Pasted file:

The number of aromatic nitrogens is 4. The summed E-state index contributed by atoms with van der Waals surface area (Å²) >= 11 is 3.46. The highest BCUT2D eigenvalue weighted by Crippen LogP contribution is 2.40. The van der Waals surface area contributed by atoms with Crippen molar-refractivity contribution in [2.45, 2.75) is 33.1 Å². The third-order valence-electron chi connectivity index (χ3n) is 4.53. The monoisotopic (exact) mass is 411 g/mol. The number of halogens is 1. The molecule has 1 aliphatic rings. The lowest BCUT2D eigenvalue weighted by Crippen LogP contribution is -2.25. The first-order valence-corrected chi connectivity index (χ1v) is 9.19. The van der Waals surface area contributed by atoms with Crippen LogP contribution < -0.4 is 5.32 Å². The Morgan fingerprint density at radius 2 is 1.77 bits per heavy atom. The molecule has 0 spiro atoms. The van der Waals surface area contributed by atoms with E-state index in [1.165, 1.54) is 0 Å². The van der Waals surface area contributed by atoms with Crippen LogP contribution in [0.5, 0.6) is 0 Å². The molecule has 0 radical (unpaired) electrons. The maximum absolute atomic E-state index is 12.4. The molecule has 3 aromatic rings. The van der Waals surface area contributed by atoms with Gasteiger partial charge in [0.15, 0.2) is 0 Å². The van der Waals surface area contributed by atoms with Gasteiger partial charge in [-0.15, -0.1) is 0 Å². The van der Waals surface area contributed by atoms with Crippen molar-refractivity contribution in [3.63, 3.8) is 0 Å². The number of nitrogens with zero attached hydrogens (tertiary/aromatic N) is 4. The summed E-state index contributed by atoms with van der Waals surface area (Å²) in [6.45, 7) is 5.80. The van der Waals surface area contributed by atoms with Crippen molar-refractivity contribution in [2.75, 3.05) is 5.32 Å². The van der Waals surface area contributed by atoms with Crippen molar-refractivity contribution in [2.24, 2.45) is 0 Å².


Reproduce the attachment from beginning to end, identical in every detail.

The number of aromatic nitrogens is 4. The summed E-state index contributed by atoms with van der Waals surface area (Å²) >= 11 is 3.46. The highest BCUT2D eigenvalue weighted by Crippen LogP contribution is 2.40. The van der Waals surface area contributed by atoms with Crippen molar-refractivity contribution in [2.45, 2.75) is 33.1 Å². The third-order valence-electron chi connectivity index (χ3n) is 4.53. The monoisotopic (exact) mass is 411 g/mol. The number of halogens is 1. The molecule has 1 aliphatic rings. The lowest BCUT2D eigenvalue weighted by Crippen LogP contribution is -2.25. The first-order valence-corrected chi connectivity index (χ1v) is 9.19. The van der Waals surface area contributed by atoms with Crippen LogP contribution < -0.4 is 5.32 Å². The Morgan fingerprint density at radius 2 is 1.77 bits per heavy atom. The molecule has 0 spiro atoms. The van der Waals surface area contributed by atoms with E-state index in [1.165, 1.54) is 0 Å². The van der Waals surface area contributed by atoms with Crippen LogP contribution in [0.5, 0.6) is 0 Å². The molecule has 0 radical (unpaired) electrons. The maximum absolute atomic E-state index is 12.4. The molecule has 3 aromatic rings. The van der Waals surface area contributed by atoms with Gasteiger partial charge in [0.15, 0.2) is 0 Å². The van der Waals surface area contributed by atoms with Gasteiger partial charge in [-0.15, -0.1) is 0 Å². The van der Waals surface area contributed by atoms with Crippen molar-refractivity contribution in [3.63, 3.8) is 0 Å². The number of nitrogens with zero attached hydrogens (tertiary/aromatic N) is 4. The summed E-state index contributed by atoms with van der Waals surface area (Å²) in [6.45, 7) is 5.80. The van der Waals surface area contributed by atoms with Crippen molar-refractivity contribution in [2.75, 3.05) is 5.32 Å². The van der Waals surface area contributed by atoms with Crippen molar-refractivity contribution in [2.24, 2.45) is 0 Å².